Electrons play a crucial role in
chemical reactions and how compounds interact with each other. Remember,
electrons are the negative particles in an atom that “orbit” the nucleus. Although
we say they orbit the nucleus, we now know that they are actually in a random state
of motion surrounding the nucleus rather than making circles around it, which is
what an orbit implies. The best analogy to describe electron motion within an atom
is how bees buzz around a beehive. They don’t fly in complete circles around it,
but they do hover and move around it in a seemingly random motion.
Electrons increase in elements as protons do, which is from left to right and from
top to bottom on the periodic table. Therefore, the element with the fewest electrons
would be in the top left-hand corner of the table and the element with the most
electrons would be in the bottom right hand corner. The elements are arranged so
that the increase from element to element is one electron. Therefore, in the first
row, we see hydrogen and helium. This is because hydrogen has one electron and helium
has two electrons, so we place them in ascending order.
We categorize electrons according to what orbital level in which they reside. The
four orbitals are s, p, d, and f. They are classified by divisions on the periodic
table, as follows:
The first orbital is the s orbital. It has room to hold two electrons. The electrons
have opposite spins, so it makes sense that they are paired together. The s orbital
is a sphere, with the x, y, and z axes passing through it, like this:
This means that the two electrons can occupy any of the space seen in this sphere,
and they sort of “hover” around in the given space.
The next orbital is the p orbital. It can hold up to six electrons, therefore it
has three sub-orbitals (each can hold two electrons). The spins on electrons are
still opposite, this time split into three and three (since the first orbital only
held two electrons, we said the spins were opposite. Now that this orbital can hold
six electrons, three spin one way and three spin the opposite way). The p orbital
is not sphere shaped, however it does have six lobes that are shaped like balloons.
Two lobes are on the x axis, two are on the y axis, and two are on the z axis. These
three separations are considered sub-orbitals and combine to make up the entire
p orbital. The nucleus of the atom is located where these three axes meet. The p
orbital looks like this:
The next orbital is the d orbital. It can hold up to 10 electrons, therefore it
has five sub-orbitals (each can hold two electrons). The spins of the electrons
are opposite, so five are spinning one way and the other five are spinning the opposite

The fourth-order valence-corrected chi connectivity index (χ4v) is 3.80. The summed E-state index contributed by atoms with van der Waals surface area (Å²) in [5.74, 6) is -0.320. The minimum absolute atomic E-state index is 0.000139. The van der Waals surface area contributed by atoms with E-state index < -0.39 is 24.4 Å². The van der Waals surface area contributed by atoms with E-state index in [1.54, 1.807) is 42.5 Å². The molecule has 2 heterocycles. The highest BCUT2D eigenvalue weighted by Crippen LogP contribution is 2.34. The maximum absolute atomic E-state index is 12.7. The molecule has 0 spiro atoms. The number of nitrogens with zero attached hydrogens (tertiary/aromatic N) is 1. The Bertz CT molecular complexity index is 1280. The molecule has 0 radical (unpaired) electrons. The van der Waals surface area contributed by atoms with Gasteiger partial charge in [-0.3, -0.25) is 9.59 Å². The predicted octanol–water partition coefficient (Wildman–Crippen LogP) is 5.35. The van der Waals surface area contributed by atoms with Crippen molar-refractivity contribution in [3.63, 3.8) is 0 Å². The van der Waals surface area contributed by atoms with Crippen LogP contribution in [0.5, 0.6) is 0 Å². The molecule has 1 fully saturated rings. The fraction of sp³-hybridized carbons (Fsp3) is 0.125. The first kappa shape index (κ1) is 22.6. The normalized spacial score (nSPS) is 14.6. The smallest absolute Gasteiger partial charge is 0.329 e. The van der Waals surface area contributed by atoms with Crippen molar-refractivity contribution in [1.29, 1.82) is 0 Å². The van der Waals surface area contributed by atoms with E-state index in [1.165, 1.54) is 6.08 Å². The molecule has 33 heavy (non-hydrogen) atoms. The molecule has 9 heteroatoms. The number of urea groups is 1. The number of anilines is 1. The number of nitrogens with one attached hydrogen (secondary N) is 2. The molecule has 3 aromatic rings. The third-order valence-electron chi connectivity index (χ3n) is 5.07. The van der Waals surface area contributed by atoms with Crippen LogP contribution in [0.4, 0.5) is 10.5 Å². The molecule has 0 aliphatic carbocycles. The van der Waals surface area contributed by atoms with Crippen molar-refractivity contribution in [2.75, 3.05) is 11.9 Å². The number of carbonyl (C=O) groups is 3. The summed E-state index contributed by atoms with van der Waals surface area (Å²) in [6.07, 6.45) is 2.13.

way. The d orbital is not sphere shaped; it looks more like the p orbital, except
there are more lobes that cannot be shown all at once. We showed the entire p orbital
(all three of the sub-orbitals) in one diagram, because there were two lobes on
each axis. However, we need to show the five different sub-orbitals of the d orbital
in order to fully explain where the lobes are located, and how they are shaped.
We will show you four views, with labels on all of the axes.
The first view is of the lobes that lie on the XY plane, shown in aqua here. The
second view is a three dimensional view of lobes on the Z axis that rotate 360 degrees
around the axis. There are two lobes, one in the top hemisphere and one in the bottom,
and a tube-shaped area that circles the Z axis and intersects the X and Y axes.
It’s shown here in orange. The third view is of the lobes on the ZY plane, with
the X axis running perpendicular to it. It’s shown here in green. The last view
is of the lobes lying on the ZX plane, and is shown here in pink. If all of these
layers were put together, we would see a sort of star-burst image, with a tube encircling
The final orbital is the f orbital, and scientists are not completely sure of the
shape of its orbital. However, they do have seemingly accurate predictions of where
electrons will fall. We will show you the following probabilities of where electrons
We showed you two probabilities of where the f orbitals lie; however, the first
image (in blue) is shown on the Z axis. It is actually repeated on the X axis and
again on the Y axis. The second image (in orange) is shown in the XYZ dimensions;
however, it is repeated three more times for a total of four positions using this
shape and lobe configuration. We say that these are probable locations because scientists
cannot actually track and determine the exact location of electrons. However, through
research and abilities to track electrons in other orbitals, scientists can say
that the likely location of f-level electrons is in one of these locations.
In chemistry, the Diagonal Rule (also known as Madelung’s Rule) is a guideline explaining
the order in which electrons fill the orbital levels. The 1s2 orbital